From Making Waves

Quite a few of our climate folks have been on the UN Climate meeting circuit since before the Kyoto protocol was born. Not a few of them have been fairly jaded about the role the United States has played at these meetings in the past. So it's good to see some enthusiasm for the new administration's break from the "Crisis? What Crisis?" head-in-the-sand policies of the Bush era:

Here's and update from Cindy Baxter, at the Climate conference in Bonn:

It was quite something to watch a US delegate in the climate talks say that his entire delegation believed in the science of climate change. "The science is clear, and the threat is real."of leadership we want to see here in Bonn.

  • The US, he said was "back at the table" of the climate talks and would work hard to get a deal in Copenhagen.
  • The issue is urgent
  • He claimed US responsibility for historical emissions
  • He PRAISED China for its actions on renewables, but noted that China would have to come into the agreement at some stage ...
  • He noted that countries who clung to a high carbon path would be the "losers" in the end.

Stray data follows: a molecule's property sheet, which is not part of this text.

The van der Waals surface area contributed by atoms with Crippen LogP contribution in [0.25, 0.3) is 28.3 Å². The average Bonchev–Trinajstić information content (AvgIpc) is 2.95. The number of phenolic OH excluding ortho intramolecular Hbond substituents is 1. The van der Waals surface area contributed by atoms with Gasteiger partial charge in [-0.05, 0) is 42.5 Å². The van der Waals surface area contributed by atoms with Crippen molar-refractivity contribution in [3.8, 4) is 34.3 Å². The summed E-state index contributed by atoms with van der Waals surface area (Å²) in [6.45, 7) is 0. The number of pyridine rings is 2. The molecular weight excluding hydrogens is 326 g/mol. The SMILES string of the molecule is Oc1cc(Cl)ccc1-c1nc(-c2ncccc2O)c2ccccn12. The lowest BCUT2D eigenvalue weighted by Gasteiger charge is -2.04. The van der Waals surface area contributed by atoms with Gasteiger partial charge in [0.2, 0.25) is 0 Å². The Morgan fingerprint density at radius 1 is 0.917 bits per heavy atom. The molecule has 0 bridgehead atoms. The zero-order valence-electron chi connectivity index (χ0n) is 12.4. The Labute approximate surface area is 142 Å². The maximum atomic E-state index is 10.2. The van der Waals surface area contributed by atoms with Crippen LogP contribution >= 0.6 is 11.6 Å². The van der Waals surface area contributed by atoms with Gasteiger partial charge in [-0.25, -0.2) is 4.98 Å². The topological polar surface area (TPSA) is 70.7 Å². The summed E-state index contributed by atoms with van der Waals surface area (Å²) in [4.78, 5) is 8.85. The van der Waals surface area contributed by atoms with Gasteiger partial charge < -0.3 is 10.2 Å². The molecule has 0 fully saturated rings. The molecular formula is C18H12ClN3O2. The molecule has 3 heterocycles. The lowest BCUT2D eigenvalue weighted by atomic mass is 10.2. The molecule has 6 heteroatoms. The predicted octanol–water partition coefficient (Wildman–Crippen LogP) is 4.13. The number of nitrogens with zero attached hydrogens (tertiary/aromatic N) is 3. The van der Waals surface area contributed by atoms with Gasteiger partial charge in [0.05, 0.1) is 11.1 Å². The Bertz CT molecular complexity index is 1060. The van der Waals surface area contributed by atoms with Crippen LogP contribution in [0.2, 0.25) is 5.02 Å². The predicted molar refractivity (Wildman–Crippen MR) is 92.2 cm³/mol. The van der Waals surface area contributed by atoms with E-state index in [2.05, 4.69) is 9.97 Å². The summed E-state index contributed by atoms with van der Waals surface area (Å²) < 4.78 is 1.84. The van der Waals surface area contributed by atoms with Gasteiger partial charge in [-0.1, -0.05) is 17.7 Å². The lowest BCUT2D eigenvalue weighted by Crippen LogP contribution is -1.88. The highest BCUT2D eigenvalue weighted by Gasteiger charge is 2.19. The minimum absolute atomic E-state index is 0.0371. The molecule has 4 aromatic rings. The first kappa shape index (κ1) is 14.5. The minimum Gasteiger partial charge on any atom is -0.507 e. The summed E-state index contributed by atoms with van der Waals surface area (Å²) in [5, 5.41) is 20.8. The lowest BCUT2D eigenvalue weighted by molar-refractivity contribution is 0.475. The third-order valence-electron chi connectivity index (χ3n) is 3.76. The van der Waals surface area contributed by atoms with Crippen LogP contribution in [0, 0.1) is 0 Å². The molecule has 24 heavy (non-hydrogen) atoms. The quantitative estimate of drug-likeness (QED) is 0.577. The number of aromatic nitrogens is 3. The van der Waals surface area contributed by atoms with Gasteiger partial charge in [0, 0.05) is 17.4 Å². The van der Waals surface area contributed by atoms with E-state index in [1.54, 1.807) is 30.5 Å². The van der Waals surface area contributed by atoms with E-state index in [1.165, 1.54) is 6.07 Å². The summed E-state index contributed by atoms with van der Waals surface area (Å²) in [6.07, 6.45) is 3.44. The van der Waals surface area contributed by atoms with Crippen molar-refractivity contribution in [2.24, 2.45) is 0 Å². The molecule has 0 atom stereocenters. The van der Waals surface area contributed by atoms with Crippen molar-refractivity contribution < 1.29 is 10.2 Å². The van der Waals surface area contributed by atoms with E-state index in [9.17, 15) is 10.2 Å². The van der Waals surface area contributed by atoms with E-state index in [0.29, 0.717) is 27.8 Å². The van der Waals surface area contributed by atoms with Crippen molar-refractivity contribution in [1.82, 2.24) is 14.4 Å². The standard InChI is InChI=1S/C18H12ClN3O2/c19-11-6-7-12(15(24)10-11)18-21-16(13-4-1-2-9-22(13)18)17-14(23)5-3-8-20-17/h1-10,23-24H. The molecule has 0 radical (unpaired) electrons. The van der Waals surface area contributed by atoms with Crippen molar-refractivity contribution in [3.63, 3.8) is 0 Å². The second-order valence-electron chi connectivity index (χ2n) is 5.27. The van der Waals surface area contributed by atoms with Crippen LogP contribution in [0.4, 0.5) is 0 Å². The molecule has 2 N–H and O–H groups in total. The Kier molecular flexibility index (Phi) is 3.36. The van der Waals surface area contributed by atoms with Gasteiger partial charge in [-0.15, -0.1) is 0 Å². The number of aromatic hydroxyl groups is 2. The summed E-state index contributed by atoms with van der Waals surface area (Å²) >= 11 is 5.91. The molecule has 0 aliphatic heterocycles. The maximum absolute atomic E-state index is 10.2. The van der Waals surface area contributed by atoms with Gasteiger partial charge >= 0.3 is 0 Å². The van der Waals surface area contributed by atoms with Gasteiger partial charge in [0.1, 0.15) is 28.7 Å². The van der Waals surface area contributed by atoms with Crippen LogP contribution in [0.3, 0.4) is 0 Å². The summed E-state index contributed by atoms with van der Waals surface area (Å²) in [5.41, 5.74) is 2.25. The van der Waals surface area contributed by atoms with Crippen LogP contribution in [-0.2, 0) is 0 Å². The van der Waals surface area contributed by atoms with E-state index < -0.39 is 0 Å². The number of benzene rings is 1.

• He had dinner last night with the "most vulnerable states"..
  • He had met with 25 country delegations so far.
He got enormous applause for all of this. The last time a US climate delegation got applause was at Bali - but that was only because they decided not to do something which would have collapsed the entire negotiation.

Meanwhile the previous head of the Bush delegation, Harlan Watson, here with the US congressional delegation and working for a sceptic Republican congressman, sat in the balcony area, head down, pretending to be busily typing.

However, when it came to the matter of the US target, Stern was clear on the long-term target (80% by 2050) but not so clear on the 2020 target. If you watch his press conference he confused everyone with what baseline levels he was using. In short, we all know that the US target is 0% by 2020 at baseline levels. We know that this is not enough, and our own Energy [R]evolution charts a course that shows the US could cut emissions by 25% by 2020 which is the type of leadership we want to see here in Bonn.

Brian Fitzgerald